All told, that’s about 1,200 jobs. But Thissen’s figure is on the high end because it’s unlikely all cuts would come from layoffs. And those figures include retirements and unfilled positions as well.

In other words, Thissen is taking the “worst case” – more on that later – and putting it out there, unvarnished and without context, to disinform the voter.  And MPR is giving the reader the gentlest possible reminder to read beneath the surface.

Thissen’s numbers are based on fact, but he leaves out some important points. For instance, he doesn’t mention that it’s unlikely that the University of Minnesota will cut only jobs to save money, nor does he point out that employment reductions would be made through retirements and hiring freezes, not just layoffs. And his claim on the tax bill relies on just one source–Gov. Mark Dayton.

Given all these caveats, it was a tough call. But overall, Thissen is correct that the spending bills being debated in the House would likely mean government job losses throughout the state.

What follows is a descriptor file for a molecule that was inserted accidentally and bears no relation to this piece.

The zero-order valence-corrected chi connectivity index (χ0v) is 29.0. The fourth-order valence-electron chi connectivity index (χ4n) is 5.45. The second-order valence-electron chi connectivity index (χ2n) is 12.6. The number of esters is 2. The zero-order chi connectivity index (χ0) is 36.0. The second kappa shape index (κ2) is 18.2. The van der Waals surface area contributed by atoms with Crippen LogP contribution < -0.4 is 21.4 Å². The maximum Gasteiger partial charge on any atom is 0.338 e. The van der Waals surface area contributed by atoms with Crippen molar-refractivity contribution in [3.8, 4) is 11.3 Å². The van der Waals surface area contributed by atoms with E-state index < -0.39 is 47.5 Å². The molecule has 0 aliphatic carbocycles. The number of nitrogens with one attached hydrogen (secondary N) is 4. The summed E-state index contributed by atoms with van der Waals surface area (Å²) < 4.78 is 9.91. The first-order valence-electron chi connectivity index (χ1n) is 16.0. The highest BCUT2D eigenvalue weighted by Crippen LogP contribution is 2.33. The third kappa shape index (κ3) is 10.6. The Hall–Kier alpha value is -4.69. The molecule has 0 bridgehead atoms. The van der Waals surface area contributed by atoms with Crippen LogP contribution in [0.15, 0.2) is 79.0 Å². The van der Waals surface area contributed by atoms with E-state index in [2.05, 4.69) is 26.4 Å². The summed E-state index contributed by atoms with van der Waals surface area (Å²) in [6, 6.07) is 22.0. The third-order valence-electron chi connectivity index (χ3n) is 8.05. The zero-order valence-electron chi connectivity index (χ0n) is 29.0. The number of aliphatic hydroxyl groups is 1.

Just like cratering revenue means job losses to all of us in the private sector.

And what does the private sector do when this happens?

Not just lay people 0ff (not the smart companies, anyway); if it wants to survive, the business changes the way it does business.

And as much as it may hurt the feelings of some government workers, it’s a fact that there is a difference between the horse that’s pulling the cart and the one that’s sitting in the back cracking the whip.  Government funding exists because the private sector pulls the cart forward. Fewer horses in the cart makes the whole thing easier to pull – and, ideally, means more horses can do the pulling.

Which is something that was, to be fair, outside the scope of the MPR piece – and something Thissen wants to keep you from thinking about.

7 thoughts on “What Forest? Nothing Here But A Bunch Of Trees!

  1. It’s standard operating procedure. Like when local school districts petition the people for a referendum. They paint the most tragic scenario – we’ll have to cut wrestling and swimming and band and theatre – all the extracurriculars that make public education digestible. What’s regrettable is the media mouthpieces of the DFL report all this without critical analysis.